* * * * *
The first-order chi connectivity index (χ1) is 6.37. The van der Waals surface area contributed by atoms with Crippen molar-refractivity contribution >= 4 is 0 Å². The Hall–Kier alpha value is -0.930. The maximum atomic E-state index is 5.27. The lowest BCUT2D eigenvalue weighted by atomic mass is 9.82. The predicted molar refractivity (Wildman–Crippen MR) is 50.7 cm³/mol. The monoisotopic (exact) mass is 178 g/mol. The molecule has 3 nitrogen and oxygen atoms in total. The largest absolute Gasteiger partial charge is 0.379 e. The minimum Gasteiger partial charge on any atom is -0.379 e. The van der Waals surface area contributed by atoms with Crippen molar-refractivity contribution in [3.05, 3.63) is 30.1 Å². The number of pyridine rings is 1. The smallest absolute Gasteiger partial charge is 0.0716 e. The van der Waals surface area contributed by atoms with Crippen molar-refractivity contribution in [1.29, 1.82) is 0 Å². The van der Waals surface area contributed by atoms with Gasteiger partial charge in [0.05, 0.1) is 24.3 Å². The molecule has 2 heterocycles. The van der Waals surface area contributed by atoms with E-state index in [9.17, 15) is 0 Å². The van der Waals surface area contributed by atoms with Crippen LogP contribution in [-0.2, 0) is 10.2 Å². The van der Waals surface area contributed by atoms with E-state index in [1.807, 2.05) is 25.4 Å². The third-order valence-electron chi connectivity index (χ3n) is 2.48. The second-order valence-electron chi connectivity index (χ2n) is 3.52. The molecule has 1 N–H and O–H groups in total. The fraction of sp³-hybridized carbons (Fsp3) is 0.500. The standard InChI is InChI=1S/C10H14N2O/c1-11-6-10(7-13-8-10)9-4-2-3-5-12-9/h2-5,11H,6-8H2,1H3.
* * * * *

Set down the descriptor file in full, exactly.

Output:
The first-order chi connectivity index (χ1) is 6.37. The van der Waals surface area contributed by atoms with Crippen molar-refractivity contribution >= 4 is 0 Å². The Hall–Kier alpha value is -0.930. The maximum atomic E-state index is 5.27. The lowest BCUT2D eigenvalue weighted by atomic mass is 9.82. The predicted molar refractivity (Wildman–Crippen MR) is 50.7 cm³/mol. The monoisotopic (exact) mass is 178 g/mol. The molecule has 3 nitrogen and oxygen atoms in total. The largest absolute Gasteiger partial charge is 0.379 e. The minimum Gasteiger partial charge on any atom is -0.379 e. The van der Waals surface area contributed by atoms with Crippen molar-refractivity contribution in [3.05, 3.63) is 30.1 Å². The number of pyridine rings is 1. The smallest absolute Gasteiger partial charge is 0.0716 e. The van der Waals surface area contributed by atoms with Crippen molar-refractivity contribution in [1.29, 1.82) is 0 Å². The van der Waals surface area contributed by atoms with Gasteiger partial charge in [0.05, 0.1) is 24.3 Å². The molecule has 2 heterocycles. The van der Waals surface area contributed by atoms with E-state index in [9.17, 15) is 0 Å². The van der Waals surface area contributed by atoms with Crippen LogP contribution in [-0.2, 0) is 10.2 Å². The van der Waals surface area contributed by atoms with E-state index in [1.807, 2.05) is 25.4 Å². The third-order valence-electron chi connectivity index (χ3n) is 2.48. The second-order valence-electron chi connectivity index (χ2n) is 3.52. The molecule has 1 N–H and O–H groups in total. The fraction of sp³-hybridized carbons (Fsp3) is 0.500. The standard InChI is InChI=1S/C10H14N2O/c1-11-6-10(7-13-8-10)9-4-2-3-5-12-9/h2-5,11H,6-8H2,1H3.